If you've ever moved into a new home, you know how large the prospect of covering all the walls looms—even if you brought lots of art with you! And for plenty of us, indecision (or fear of drills, or a tendency towards procrastination, or a busy life, or the passively-expressed wish that your spouse do it instead) hampers us from hanging the stuff we
do own, as if every nail that goes into the wall is the end of the story. For others, it's just overwhelming: Where are all the good ideas in the mess that is Pinterest?
Deep breath. They're here! The time-honored tradition of hanging things on the walls—a.k.a. making your house a home—can actually be fun. Here are some of our favorite ideas, from the easiest to execute to a little more project-like.
No Hanging Required
Consider your mantel: Is it barren?
Fix that right up by leaning some frames against wall in a layered arrangement.
tall decorative ladder can also be garnished with hanging plants or linens, but we like it just as much as a tall piece of simple decor. Stuff to Hang
Art is nice, but it's also expensive. Try
making your own with construction paper!
Dry some flowers, bundle them with twine, and loop the knot over a nail.
Have coffee filters? Make
a garland! (You can also rig one out of bay leaves, if you're feeling lush, below.)
For the crafty,
DIY-ing a weaving is actually something you can do without a loom (all you need is an old picture frame).
cyanotype now that the sun's coming back around. Embrace
wall mobiles, which are part art, part jewelry for your room.
Bobbi Lin Hanging Supplies
The easiest way to get art on the wall, especially if its the paper kind: Spring for
a roll of washi tape.
So you have posters you like, but they're still in the roll? Opt for a
hanging frame, or DIY your own plexiglass covering (they look so fancy, and are actually so simple).
Alternatively, clipping two large binder clips to the top edge, another few to the bottom to weight it down, and looping the top clips over nails will do the trick too.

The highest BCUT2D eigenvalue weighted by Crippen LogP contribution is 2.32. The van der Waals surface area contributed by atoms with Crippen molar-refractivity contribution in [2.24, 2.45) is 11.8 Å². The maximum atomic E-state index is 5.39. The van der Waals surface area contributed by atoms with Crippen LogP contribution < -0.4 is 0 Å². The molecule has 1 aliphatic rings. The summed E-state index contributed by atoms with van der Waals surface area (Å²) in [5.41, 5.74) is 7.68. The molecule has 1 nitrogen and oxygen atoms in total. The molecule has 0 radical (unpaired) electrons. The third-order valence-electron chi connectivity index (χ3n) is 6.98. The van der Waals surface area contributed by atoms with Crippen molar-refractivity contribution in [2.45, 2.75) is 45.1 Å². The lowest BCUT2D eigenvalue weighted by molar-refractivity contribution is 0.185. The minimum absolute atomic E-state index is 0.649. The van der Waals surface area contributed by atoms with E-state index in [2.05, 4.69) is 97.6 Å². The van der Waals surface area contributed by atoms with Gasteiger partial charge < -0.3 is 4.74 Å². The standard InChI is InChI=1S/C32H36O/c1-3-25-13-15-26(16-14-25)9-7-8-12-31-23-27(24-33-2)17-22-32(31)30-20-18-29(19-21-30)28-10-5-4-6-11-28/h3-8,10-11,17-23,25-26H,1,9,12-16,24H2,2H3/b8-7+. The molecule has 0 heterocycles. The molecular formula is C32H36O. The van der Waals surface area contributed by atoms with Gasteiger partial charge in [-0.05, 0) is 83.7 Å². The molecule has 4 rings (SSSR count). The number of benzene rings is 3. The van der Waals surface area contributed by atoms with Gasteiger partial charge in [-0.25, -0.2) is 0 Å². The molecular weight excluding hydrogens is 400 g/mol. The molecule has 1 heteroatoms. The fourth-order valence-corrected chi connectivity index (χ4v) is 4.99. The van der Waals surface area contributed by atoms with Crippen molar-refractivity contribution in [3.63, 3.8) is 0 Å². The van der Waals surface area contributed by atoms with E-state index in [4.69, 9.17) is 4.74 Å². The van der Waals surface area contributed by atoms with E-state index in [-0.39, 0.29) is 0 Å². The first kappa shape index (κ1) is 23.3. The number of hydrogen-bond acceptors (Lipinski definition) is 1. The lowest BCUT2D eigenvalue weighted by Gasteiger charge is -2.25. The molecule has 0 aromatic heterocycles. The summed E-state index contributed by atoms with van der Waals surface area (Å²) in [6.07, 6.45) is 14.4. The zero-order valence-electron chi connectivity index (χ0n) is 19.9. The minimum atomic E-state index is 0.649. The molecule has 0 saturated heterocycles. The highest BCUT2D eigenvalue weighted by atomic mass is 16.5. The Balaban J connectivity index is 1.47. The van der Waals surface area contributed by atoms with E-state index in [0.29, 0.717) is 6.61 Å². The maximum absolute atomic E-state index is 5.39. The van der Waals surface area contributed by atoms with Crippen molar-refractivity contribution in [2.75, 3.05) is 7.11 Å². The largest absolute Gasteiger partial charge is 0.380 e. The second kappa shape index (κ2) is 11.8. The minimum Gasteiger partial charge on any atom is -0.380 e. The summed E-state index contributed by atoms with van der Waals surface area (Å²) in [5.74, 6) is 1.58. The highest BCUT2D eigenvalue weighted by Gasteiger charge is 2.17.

And are you wondering, too, about hanging real art you've bought? We love
using vintage frames, because they have so much character and are less expensive than springing for new ones. Hooks & Shelves
Certain walls beg for decorations, while others might be better off a little more useful. What about DIY-ing a hanging shelf out of simple leather straps?
Spray paint a branch that you like, so that it's a color you like, and hang it on the wall. (If you mount it securely enough, some of the pokey parts can act like hooks.) Also, real hooks are very easy to get on the wall, especially if you can twist them right in.
As are larger ones, better suited for your coats and towels:
For extra tiny spaces, we like a
a little folding shelf that ducks out of the way when you don't want to use it. And a rack for your plates!
And in the kitchen, maybe all you need is
a dinner bell... or a piece of copper cookware, or a cutting board on a rope, or a pitcher looped over a hook.
A "cubby" has to be the cutest word (and shelf) in the world.
This one's exclusive to our Shop. Wall Coverings
Not sure if you heard, but
plain old washers pinned up in a grid lend a very lightly-industrial look to any column or slice of drywall.
Tile can also make a huge impression if you're covering something small. Sometimes you don't even need art—you just need a less barren wall: Consider
plastering, which lends a cozy sort of worn-in warmth that might look best just left alone.
looping a rug or large textile over a sturdily-mounted rod and suspending it against the wall. Tips for Arranging it All
Need a bike rack, or a little extra space to hang some clothes? Consider
the lowly gas pipe.
Tidy your open shelves
like our Art Director, who makes everything she touches looks like its living its best life.
How have you filled up the biggest, widest-open walls in your own home? Share your tips and inspirations in the comments.